The regulations regarding telemedicine in Texas were a frequent topic of discussion in 2015. While the telemedicine rules currently in effect for Texas are the same as they were this time last year, over the course of the past year there were amendments to the rules, litigation to enjoin enactment of those amendments, and legislation related to the rules.
The use of telemedicine in Texas dates back to 1998, when Texas’ Medicaid program started offering telemedicine services to those in medically underserved areas. Thereafter, the Texas Legislature took several steps to expand the types of services, providers, and locations eligible for reimbursement for telemedicine services.
In October 2010, the Texas Medical Board (“TMB”) amended several provisions of its telemedicine rules, including: revising the definition of “telemedicine” to require consultations using advanced telecommunications technology so that providers could see and hear the patient in real time; requiring that providers establish a proper physician-patient relationship via physical, face-to-face, examination of the patient; and prohibiting the prescription of controlled substances via telemedicine. These changes initiated the first disconnect between the TMB and companies providing medical services solely via telecommunications, particularly a Dallas-based telehealth company known as Teladoc that provides round-the-clock patient care through Internet real-time telephone and video consultations.
Starting in 2011, a series of warning letters, lawsuits, injunctions, and countersuits were exchanged between the TMB and Teladoc, and 2015 saw renewed legal battles between the parties. In January 2015, the TMB passed an emergency measure to prohibit the prescribing of drugs without an initial in-person visit, so Teladoc filed a federal antitrust suit and sought a preliminary injunction to prevent the new rule taking effect.
Just two months later, in March 2015, TMB proposed official amendments to the telemedicine rules, which were approved by the TMB in April 2015 and scheduled to take effect on June 3, 2015. The revised rules required “establishing a diagnosis through the use of acceptable medical practices, including documenting and performing patient history, mental status examination, and physical examinationthat must be performed as part of a face-to-face or in-person evaluation….” (22 Tex. Admin. Code 174.8(a), emphasis added).
While the revised rules included some changes which may help expand telemedicine services, such as exceptions for mental health services and for situations where the patient is currently at a health facility and is attended by another healthcare professional, many saw the face-to-face or in-person requirement as impeding the use of technology and hindering the expansion of telemedicine. TMB’s position is that the revised rules aim to strike a balance between patient safety and the use of advanced technology. Teladoc feels that the changes restrict access to healthcare and prevent patients from having a more convenient and affordable option for their medical needs, so Teladoc once again filed suit.
On May 29, 2015, less than a week before the revised rules would take effect, the U.S. District Court in Austin granted Teladoc’s request for an injunction against TMB’s new rules. Most recently, on December 14, 2015, a federal judge rejected TMB’s motion to dismiss Teladoc’s antitrust suit. Most likely, there will be further motions and rulings in 2016, but there may not be full resolution until February 2017, when the case regarding the new rules is set for trial.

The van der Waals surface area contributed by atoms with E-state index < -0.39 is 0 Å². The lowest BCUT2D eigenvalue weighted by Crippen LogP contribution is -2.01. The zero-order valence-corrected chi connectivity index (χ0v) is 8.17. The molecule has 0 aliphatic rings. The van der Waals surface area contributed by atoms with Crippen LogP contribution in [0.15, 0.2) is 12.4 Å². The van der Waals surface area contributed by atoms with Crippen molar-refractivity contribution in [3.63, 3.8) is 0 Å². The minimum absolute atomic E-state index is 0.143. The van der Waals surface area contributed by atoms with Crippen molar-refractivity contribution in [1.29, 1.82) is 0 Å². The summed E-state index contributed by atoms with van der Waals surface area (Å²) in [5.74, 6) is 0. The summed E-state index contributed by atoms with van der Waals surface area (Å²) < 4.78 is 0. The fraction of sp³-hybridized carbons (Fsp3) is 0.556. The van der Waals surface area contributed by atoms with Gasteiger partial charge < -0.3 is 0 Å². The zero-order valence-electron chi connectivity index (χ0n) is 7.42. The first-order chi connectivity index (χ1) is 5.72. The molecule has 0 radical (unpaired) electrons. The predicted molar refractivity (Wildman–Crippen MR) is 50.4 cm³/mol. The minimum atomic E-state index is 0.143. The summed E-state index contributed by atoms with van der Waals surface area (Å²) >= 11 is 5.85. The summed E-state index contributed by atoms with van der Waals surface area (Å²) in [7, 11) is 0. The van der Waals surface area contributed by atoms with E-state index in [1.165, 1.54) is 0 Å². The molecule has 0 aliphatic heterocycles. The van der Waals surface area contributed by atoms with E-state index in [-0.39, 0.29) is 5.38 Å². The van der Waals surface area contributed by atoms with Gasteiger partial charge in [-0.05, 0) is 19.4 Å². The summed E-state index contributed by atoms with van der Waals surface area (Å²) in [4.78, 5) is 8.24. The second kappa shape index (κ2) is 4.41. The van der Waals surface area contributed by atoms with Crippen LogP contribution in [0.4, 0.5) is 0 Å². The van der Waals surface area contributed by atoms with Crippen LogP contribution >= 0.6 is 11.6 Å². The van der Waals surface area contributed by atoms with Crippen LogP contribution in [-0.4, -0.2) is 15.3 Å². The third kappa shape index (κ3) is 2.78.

Texas is not the only state trying to find the correct balance between the practice of medicine and the use of technology. As Medicare, Medicaid and other payors continue to add aspects of telemedicine that qualify as reimburseable services, most states are taking some type of action related to telemedine.
Several other states, including Arizona, Colorado, Connecticut, Florida, Kentucky, Maine, Montana, Nebraska, New Hampshire, New Mexico, Oklahoma and Tennessee, have enacted legislation to regulate a variety of telemedicine activities. These states, like Texas, tend to be viewed as having heightened requirements for telemedicine. Twelve states have joined the Interstate Medical Licensure Compact (“IMLC”), whose goal is to expedite licensing of physicians seeking to practice in multiple states and improve access to healthcare through the use of telemedicine technologies. Texas has not yet joined the IMLC, but it and seven other states have introduced legislation related to the IMLC.
Texas politicians have also taken action in this area. More than 10 telemedicine bills were filed during the 84th Texas Legislature, and, by the time the legislature adjourned in June 2015, only one bill, House Bill 1878, had passed. This legislation allows Medicaid reimbursement for school-based telemedicine if certain requirements are met.
Further, the Texas political leadership recognized the significance of the telemedicine topic related to access to care and issued “Interim Charges” to study the issue in 2016. The Interim Charge designation indicates the potential for the issue to become priority legislation during the next legislative session, which will reconvene in January 2017.
As 2016 begins, Texas will most likely continue to experience (and possibly cause) some static as it works to find the right connections between providers and patients via the use of telemedicine.